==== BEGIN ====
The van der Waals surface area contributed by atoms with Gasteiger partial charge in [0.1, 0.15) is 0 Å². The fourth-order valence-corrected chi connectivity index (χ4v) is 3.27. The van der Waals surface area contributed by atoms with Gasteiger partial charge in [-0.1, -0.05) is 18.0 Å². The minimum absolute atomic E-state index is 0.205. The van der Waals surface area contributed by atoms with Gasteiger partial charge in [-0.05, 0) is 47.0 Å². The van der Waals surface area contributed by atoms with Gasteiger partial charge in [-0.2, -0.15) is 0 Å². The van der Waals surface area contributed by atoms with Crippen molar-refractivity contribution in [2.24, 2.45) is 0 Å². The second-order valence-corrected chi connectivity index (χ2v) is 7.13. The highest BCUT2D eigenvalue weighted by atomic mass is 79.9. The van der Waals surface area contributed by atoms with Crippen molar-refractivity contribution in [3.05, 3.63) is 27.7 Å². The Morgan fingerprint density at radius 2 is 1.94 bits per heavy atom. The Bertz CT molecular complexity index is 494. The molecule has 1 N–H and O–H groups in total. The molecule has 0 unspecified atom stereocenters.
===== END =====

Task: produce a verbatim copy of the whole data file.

The van der Waals surface area contributed by atoms with Gasteiger partial charge in [0.1, 0.15) is 0 Å². The fourth-order valence-corrected chi connectivity index (χ4v) is 3.27. The van der Waals surface area contributed by atoms with Gasteiger partial charge in [-0.1, -0.05) is 18.0 Å². The minimum absolute atomic E-state index is 0.205. The van der Waals surface area contributed by atoms with Gasteiger partial charge in [-0.05, 0) is 47.0 Å². The van der Waals surface area contributed by atoms with Gasteiger partial charge in [-0.2, -0.15) is 0 Å². The van der Waals surface area contributed by atoms with Crippen molar-refractivity contribution in [2.24, 2.45) is 0 Å². The second-order valence-corrected chi connectivity index (χ2v) is 7.13. The highest BCUT2D eigenvalue weighted by atomic mass is 79.9. The van der Waals surface area contributed by atoms with Crippen molar-refractivity contribution in [3.05, 3.63) is 27.7 Å². The Morgan fingerprint density at radius 2 is 1.94 bits per heavy atom. The Bertz CT molecular complexity index is 494. The molecule has 1 N–H and O–H groups in total. The molecule has 0 unspecified atom stereocenters.